The fact that you had a turkey sandwich for lunch is so trivial that its shelf life is even shorter than that of the sandwich itself — if you don’t talk to your partner on the day you ate it, you’re probably not going to mention it. “The problem is when you get a couple that is very good at sharing the deep emotional things but doesn’t know anything about each other’s lives,” says Guldner. “You ask them, ‘What’s going on with your partner today?’ and they have no idea. This happens fairly frequently in long-distance relationships, especially in military ones, and it erodes a fundamental part of intimacy — people stop feeling like they’re connected. You have to do things to try to create that interrelatedness.”

Intimacy has its costs
But intimacy has its costs. The closer you are to someone, the more likely you are to miss them. “Missing” involves several different feelings and thoughts, says Ben Le, an assistant professor of psychology at Haverford College in Pennsylvania who studies romantic relationships. These include sexual desire and longing, thoughts about the future and what the partner is doing, and behavioral tendencies such as looking at pictures of your partner or talking to friends about him or her.

For me, there was a defining moment of missing my husband. It was after his first visit, a quick, four-day trip during which we went to several of the Loire Valley chateaux that surround Tours. At one chateau, as we descended a narrow spiral staircase, we both remarked — almost simultaneously — that the staircase sagged inward toward its central support beam. (Actually, I think we both said “Whoa.”) Several days later, after Andy had returned to the States, I was walking down the stairs of my language school and was blindsided by an intense pang of missing him. It took me a few minutes to figure out why, but I realized that the steps tilted inward, just like the ones at the chateau. The sagging stairs had been only momentarily interesting when we’d seen them together. But days later, experiencing something similar while I was alone triggered a memory that made me miss Andy acutely.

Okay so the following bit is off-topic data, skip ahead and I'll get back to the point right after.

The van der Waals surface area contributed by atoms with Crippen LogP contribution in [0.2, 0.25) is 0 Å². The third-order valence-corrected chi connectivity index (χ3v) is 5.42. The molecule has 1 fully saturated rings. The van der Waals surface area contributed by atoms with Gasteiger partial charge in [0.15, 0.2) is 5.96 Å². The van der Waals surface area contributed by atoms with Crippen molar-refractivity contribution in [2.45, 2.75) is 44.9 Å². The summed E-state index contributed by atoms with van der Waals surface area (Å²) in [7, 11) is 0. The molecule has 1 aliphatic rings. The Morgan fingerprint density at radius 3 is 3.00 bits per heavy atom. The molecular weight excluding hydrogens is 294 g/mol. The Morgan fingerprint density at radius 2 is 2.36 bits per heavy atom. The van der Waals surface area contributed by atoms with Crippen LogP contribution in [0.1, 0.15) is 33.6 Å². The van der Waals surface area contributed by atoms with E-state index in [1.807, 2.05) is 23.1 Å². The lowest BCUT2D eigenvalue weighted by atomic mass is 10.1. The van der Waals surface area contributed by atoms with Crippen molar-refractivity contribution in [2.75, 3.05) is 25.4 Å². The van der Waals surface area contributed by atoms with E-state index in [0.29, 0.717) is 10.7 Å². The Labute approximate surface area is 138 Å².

Missing a loved one
Missing a loved one actually involves something much deeper than wanting to be around them. Whether you know it or not, your relationship is an important part of your self-concept; when your partner leaves, you might — at least initially — have to redefine your sense of self. This redefining takes many forms, Le says. For example, at the beginning of a relationship, as two people become closer, they shift their language and begin to use “we” statements where they once would have used “I” ones — for instance, “We slept in Saturday morning,” or “That’s our favorite restaurant.” When couples are spending significant amounts of time apart, partners inevitably are using more “I” language, simply because they’re alone more.

“The absence of a partner could, in the short term, result in a loss of part of the self,” Le says. “As the long-distance relationship persists, it’s likely that the self-concept would shift to account for that LDR — being a ‘person in a relationship’ would shift to being a ‘person in a long-distance relationship.'”